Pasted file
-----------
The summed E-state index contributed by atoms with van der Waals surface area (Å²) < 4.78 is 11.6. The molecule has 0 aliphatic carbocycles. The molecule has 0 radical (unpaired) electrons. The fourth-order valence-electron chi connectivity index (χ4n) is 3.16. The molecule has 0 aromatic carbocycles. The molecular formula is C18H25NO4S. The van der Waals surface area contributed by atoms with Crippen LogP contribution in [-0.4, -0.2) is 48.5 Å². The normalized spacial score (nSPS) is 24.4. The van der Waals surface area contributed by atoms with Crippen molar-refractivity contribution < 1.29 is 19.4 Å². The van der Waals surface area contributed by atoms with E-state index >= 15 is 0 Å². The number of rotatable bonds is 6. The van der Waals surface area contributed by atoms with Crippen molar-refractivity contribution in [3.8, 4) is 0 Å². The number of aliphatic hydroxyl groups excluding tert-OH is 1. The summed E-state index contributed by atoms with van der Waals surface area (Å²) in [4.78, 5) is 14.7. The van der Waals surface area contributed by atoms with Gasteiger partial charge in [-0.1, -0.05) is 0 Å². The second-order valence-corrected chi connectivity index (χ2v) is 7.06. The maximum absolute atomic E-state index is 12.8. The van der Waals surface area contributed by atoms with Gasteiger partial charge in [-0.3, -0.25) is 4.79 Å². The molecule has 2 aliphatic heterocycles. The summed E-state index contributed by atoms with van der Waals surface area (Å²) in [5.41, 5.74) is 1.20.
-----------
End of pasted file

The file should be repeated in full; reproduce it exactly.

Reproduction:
The summed E-state index contributed by atoms with van der Waals surface area (Å²) < 4.78 is 11.6. The molecule has 0 aliphatic carbocycles. The molecule has 0 radical (unpaired) electrons. The fourth-order valence-electron chi connectivity index (χ4n) is 3.16. The molecule has 0 aromatic carbocycles. The molecular formula is C18H25NO4S. The van der Waals surface area contributed by atoms with Crippen LogP contribution in [-0.4, -0.2) is 48.5 Å². The normalized spacial score (nSPS) is 24.4. The van der Waals surface area contributed by atoms with Crippen molar-refractivity contribution < 1.29 is 19.4 Å². The van der Waals surface area contributed by atoms with E-state index >= 15 is 0 Å². The number of rotatable bonds is 6. The van der Waals surface area contributed by atoms with Crippen molar-refractivity contribution in [3.8, 4) is 0 Å². The number of aliphatic hydroxyl groups excluding tert-OH is 1. The summed E-state index contributed by atoms with van der Waals surface area (Å²) in [4.78, 5) is 14.7. The van der Waals surface area contributed by atoms with Gasteiger partial charge in [-0.1, -0.05) is 0 Å². The second-order valence-corrected chi connectivity index (χ2v) is 7.06. The maximum absolute atomic E-state index is 12.8. The van der Waals surface area contributed by atoms with Gasteiger partial charge in [-0.3, -0.25) is 4.79 Å². The molecule has 2 aliphatic heterocycles. The summed E-state index contributed by atoms with van der Waals surface area (Å²) in [5.41, 5.74) is 1.20.